The question 'Will people use the 2017 amended forms?' is a legitimate one. Within standard form contracts, there is always a tension between the attraction of contracts whose use has become familiar and whose provisions are well-trodden, and the desirability of changes that reflect, or seek to reflect, emerging consensus within user groups, and also seek to reflect the realities of modern international contracting. The 2017 FIDIC Suite contains contracts that are noticeably more voluminous and, on certain subjects, far more detailed and prescriptive. This is part of a trend, perhaps driven by other contracting forms,2 towards greater detail within express terms regarding the manner in which essential obligations are to be formed. The increased role for the engineer is interesting, certainly in the UK context, given the extent to which the traditional view of the certifier as holding the balance between the contracting parties has been subject to a degree of judicial scepticism.3 Again, the great focus on dispute avoidance and adjudication boards (DAABs) is laudable, and the careful drafting is impressive; but the extent to which these detailed provisions – emphasising the valuable role to be played by dispute boards – will be widely embraced on the international scene, is open to doubt. Questions of recognition and enforcement of the decisions of dispute boards remain a major challenge to the use of this sort of machinery in many of the jurisdictions where major projects occur, and where the contracting environment is most vibrant. If parties cannot be assured that decisions of a dispute board will be recognised within the particular jurisdiction, the provisions are likely to be deleted wholesale.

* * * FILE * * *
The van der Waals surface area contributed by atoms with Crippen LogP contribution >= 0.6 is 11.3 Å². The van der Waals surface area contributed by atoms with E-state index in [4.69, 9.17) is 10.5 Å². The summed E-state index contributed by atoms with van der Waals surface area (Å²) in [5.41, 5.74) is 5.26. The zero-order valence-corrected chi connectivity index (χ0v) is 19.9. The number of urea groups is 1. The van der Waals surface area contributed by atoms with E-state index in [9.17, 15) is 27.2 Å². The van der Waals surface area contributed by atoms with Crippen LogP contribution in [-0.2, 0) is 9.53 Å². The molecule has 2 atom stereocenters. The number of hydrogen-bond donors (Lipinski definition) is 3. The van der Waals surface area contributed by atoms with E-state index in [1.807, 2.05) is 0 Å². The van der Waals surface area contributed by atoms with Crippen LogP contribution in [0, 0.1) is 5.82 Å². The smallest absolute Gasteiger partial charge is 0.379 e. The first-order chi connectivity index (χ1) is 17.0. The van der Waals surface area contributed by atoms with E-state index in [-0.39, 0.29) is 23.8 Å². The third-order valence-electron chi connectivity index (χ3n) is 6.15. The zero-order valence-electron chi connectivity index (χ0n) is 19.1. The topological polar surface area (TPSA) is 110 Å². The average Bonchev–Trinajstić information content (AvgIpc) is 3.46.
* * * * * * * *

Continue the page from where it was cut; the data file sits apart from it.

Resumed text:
Notices

The notice provisions have been substantially reworked and the number of notice requirements have increased considerably. For example, notice requirements now appear in approximately 80 places in the 2017 Red Book.

'Notice' is now a defined term at Sub-Clause 1.1.56: